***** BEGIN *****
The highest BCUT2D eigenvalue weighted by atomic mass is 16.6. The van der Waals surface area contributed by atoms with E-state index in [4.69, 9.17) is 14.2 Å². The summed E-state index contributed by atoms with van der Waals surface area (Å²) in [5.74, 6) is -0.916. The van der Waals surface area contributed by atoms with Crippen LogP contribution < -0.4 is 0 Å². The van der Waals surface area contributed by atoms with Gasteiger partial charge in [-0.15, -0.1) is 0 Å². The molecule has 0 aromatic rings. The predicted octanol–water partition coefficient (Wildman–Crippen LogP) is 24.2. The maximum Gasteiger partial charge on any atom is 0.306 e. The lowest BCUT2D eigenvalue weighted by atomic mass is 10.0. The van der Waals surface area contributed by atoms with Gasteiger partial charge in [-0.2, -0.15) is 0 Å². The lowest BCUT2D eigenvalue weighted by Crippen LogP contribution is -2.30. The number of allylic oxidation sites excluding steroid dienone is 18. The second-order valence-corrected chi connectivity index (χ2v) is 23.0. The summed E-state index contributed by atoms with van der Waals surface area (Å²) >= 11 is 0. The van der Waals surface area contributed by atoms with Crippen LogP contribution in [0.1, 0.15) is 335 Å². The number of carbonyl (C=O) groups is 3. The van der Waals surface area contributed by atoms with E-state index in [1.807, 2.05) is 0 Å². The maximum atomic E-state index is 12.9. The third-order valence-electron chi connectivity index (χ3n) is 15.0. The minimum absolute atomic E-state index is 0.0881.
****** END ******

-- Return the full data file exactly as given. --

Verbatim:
The highest BCUT2D eigenvalue weighted by atomic mass is 16.6. The van der Waals surface area contributed by atoms with E-state index in [4.69, 9.17) is 14.2 Å². The summed E-state index contributed by atoms with van der Waals surface area (Å²) in [5.74, 6) is -0.916. The van der Waals surface area contributed by atoms with Crippen LogP contribution < -0.4 is 0 Å². The van der Waals surface area contributed by atoms with Gasteiger partial charge in [-0.15, -0.1) is 0 Å². The molecule has 0 aromatic rings. The predicted octanol–water partition coefficient (Wildman–Crippen LogP) is 24.2. The maximum Gasteiger partial charge on any atom is 0.306 e. The lowest BCUT2D eigenvalue weighted by atomic mass is 10.0. The van der Waals surface area contributed by atoms with Gasteiger partial charge in [-0.2, -0.15) is 0 Å². The lowest BCUT2D eigenvalue weighted by Crippen LogP contribution is -2.30. The number of allylic oxidation sites excluding steroid dienone is 18. The second-order valence-corrected chi connectivity index (χ2v) is 23.0. The summed E-state index contributed by atoms with van der Waals surface area (Å²) >= 11 is 0. The van der Waals surface area contributed by atoms with Crippen LogP contribution in [0.1, 0.15) is 335 Å². The number of carbonyl (C=O) groups is 3. The van der Waals surface area contributed by atoms with E-state index in [1.807, 2.05) is 0 Å². The maximum atomic E-state index is 12.9. The third-order valence-electron chi connectivity index (χ3n) is 15.0. The minimum absolute atomic E-state index is 0.0881.